‘At that time jobless riders started some kind of strike to complain and created facebook groups which rapidly attracted lots of members. So I joined one of these groups and told them that I was coding a delivery platform and offered to use it,’ explains Segura.
The key difference of the CoopCycle software compared to other technology platforms is that it is conceived as a digital common. Legally it belongs to its developers but a Coopyleft licence allows any coop with employees to use it. This full-fledged software enables cooperatives to manage their deliveries locally, and shops and restaurants owners to access the delivery service in their respective cities. They are free to make their own decisions.
Most importantly, the delivery platform is protected by a reciprocity license, which limits its commercial use to worker-owned coops. In addition, CoopCycle limits the possibility of local cooperatives or local workers succumbing to competition among themselves or selling the app for profit, warns Poperl.
And he continues that, in the current context, investors are betting on these new unprofitable apps because they foresee the attractive possibility of controlling the final monopoly as well as being afraid to lose out in the competition. This is why Deliveroo or Uber Eats were able to raise funds until now even as they continue to lose money, although algorithms and artificial intelligence continuously adjust for efficiency in hiring rides.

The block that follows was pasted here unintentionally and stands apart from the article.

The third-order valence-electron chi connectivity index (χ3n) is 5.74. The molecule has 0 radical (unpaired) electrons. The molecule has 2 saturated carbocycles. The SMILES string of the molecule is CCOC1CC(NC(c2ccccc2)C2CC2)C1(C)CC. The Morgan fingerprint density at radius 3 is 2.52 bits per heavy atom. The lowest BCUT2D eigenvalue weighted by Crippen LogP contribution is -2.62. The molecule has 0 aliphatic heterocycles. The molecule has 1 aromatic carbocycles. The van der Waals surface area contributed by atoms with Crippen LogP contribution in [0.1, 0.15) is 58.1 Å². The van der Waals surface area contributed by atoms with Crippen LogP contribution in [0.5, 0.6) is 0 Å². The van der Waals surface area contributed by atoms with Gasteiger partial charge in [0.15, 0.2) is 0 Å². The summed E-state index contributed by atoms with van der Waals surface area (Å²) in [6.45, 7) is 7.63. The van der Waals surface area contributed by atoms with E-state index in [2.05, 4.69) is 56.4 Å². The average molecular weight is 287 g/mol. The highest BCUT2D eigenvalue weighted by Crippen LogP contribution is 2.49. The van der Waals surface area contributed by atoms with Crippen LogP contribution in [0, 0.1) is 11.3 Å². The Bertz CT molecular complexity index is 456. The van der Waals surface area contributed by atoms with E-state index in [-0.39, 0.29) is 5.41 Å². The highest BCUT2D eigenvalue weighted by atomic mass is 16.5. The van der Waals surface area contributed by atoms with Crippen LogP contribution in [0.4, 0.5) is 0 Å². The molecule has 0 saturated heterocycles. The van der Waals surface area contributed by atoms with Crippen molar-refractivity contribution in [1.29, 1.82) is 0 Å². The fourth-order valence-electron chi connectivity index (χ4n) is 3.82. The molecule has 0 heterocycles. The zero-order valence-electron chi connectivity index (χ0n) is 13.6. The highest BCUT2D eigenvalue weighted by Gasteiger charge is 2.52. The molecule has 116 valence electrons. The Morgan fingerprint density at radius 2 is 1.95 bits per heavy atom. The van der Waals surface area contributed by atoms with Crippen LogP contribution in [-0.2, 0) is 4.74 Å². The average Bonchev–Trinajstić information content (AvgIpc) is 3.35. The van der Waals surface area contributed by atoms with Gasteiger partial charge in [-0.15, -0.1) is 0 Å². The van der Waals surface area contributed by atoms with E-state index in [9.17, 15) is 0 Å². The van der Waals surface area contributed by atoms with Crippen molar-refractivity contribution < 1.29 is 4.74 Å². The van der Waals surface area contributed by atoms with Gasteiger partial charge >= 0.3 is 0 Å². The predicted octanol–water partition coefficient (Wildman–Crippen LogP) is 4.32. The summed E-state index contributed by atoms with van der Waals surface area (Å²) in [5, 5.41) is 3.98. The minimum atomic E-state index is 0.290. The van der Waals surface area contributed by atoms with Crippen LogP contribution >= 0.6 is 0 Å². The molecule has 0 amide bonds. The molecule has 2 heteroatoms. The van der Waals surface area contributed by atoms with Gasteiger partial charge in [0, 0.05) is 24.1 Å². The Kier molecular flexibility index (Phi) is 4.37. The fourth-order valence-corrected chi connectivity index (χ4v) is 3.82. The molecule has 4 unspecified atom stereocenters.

The race of the riders to post-capitalism
The CoopCycle strategy is to undermine this final monopoly goal by building an open-source platform under a different ownership model, with a transparent algorithm for fair delivery riders’ rights, freely to any cooperative that wants to use it, as a humane alternative to the free market model.
CoopCycle engages in the production of common resources, thereby benefiting economies of scale by sharing those resources, and ultimately benefiting workers.
We are determined to dismantle the phantom of the speculative bubble that to win you have to be the last delivery platform in the market. We can show a better way of operating which makes investors doubt and encourages alternatives, explains Poperl.
Recently things started to turn around. Deliveroo’s stock market float earlier this year failed with share prices below the float price, partly due to investor concerns over riders’ employment status. Delivery app Foodora exited the country in Canada when workers obtained more rights. And thanks to the efforts of riders’ collectives in Spain such as Riders X Derechos the Spanish Cabinet approved the so-called “Rider law” this year.